Saturday, January 08, 2005

Japan's East Asia Problem: A Sixtieth Anniversary Perspective on the Postwar



ZNet, MA, by Yoichi Funabashi January 06, 2005

(Background info) Yoichi Funabash is an Asahi Shimbun senior staff writer and foreign affairs columnist. This two part article commemorating the 60th anniversary of the end of World War II appeared in the International Herald Tribune/Asahi Shimbun on January 4 and 5, 2005.

This year marks the 60th anniversary of the end of World War II. Three-quarters of Japan's population was born after the war.

Despite the passage of time, Japan's postwar problems continue. Public opinion is split over Prime Minister Koizumi Junichiro 's visits to Yasukuni Shrine. China and South Korea are also unhappy about the visits.

To remember the tragedy of the war and the importance of peace, events are being planned across the world this year to mourn the war dead.

At the Japan-China summit on the occasion of the Asia-Pacific Economic Cooperation (APEC) forum in November, Chinese President Hu Jintao said: "We cannot avoid history. I want (Japan) to deal with the problem properly. In particular, 2005 is a sensitive year that marks the 60th anniversary of anti-fascist victory. "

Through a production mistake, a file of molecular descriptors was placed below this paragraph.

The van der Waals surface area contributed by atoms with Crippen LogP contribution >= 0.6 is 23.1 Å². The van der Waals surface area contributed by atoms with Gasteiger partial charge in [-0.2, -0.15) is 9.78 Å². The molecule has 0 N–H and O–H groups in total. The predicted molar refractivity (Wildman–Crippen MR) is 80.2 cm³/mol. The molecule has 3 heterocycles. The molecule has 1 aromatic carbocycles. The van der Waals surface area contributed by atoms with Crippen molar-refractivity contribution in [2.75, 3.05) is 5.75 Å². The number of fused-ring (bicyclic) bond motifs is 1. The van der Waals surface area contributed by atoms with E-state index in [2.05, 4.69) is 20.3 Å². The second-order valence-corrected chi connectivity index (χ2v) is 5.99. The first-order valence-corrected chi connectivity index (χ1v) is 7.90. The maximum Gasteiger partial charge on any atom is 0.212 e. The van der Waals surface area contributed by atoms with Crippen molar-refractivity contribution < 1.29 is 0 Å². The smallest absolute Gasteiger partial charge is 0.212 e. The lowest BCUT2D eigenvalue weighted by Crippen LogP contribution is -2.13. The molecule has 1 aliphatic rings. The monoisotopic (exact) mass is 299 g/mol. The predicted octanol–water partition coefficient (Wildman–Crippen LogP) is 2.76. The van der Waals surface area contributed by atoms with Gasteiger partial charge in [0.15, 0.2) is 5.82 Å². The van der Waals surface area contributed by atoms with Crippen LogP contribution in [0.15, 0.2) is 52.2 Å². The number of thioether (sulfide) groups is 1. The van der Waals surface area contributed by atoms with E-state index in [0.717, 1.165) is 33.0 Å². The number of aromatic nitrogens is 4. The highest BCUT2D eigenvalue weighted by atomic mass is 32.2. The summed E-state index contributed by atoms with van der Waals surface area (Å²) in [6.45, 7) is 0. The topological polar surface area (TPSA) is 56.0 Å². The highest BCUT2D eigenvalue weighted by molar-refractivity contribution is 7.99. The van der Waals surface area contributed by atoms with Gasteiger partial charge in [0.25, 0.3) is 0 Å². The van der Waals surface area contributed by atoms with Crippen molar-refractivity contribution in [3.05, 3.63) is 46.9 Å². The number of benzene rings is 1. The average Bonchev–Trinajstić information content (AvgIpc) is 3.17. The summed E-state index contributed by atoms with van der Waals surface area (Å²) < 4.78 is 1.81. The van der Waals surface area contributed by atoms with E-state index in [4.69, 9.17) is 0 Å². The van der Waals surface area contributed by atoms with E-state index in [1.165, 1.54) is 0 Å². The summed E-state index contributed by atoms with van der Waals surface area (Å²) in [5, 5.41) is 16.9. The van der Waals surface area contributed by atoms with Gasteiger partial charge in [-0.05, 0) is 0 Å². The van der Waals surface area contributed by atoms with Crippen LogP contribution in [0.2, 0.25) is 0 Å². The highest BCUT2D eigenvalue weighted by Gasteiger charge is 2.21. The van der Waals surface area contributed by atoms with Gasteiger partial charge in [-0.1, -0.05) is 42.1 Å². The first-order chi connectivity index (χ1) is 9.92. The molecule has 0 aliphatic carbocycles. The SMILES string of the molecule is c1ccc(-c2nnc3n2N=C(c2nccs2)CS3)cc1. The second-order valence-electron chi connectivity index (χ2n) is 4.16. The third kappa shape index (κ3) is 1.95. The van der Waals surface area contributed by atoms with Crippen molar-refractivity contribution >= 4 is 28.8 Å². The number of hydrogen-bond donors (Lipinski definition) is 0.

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Is China misusing its unfortunate history for political purposes vis-a-vis japan?

Can China continue with its sharp criticism of Japan without igniting a conflict?

Does Japan need to abide by China's wishes?

1 comment:

Anonymous said...

In general, the Japanese people are very nice, timid, orderly, and as a society they are generally speaking, nature loving and open hearted when dealing with people (at least in my opinion).

But from my experiences with the Japanese people, I have learnt that they very rarely, if almost never apologize unless they really have to. In the case of Koizumi's trip to the shrine; it is an absolute disgrace that he still does it every year. It is the equivalent of the Southern States claiming that slavery should never have been abolished, or that Civil Rights should never have come into being. Imagine if Koizumi went to a memorial dedicated to the valor of Kamikaze soldiers at Pearl Harbor? Would America allow that? So why should the Chinese and other Asian nations feel happy?

Since WWII, Germany and Italy have apologized time and time again for their actions and abuses before and during the war. Japan has always fell short of apologizing. In this case, they are 100% in the wrong, and deserve whatever hatred that comes against them from their neighboring countries.

Sounds a little harsh, I know, but all is asked is a formal apology, and it's not much for the Japanese to give.

what do you think cookiemonsta?

- Raj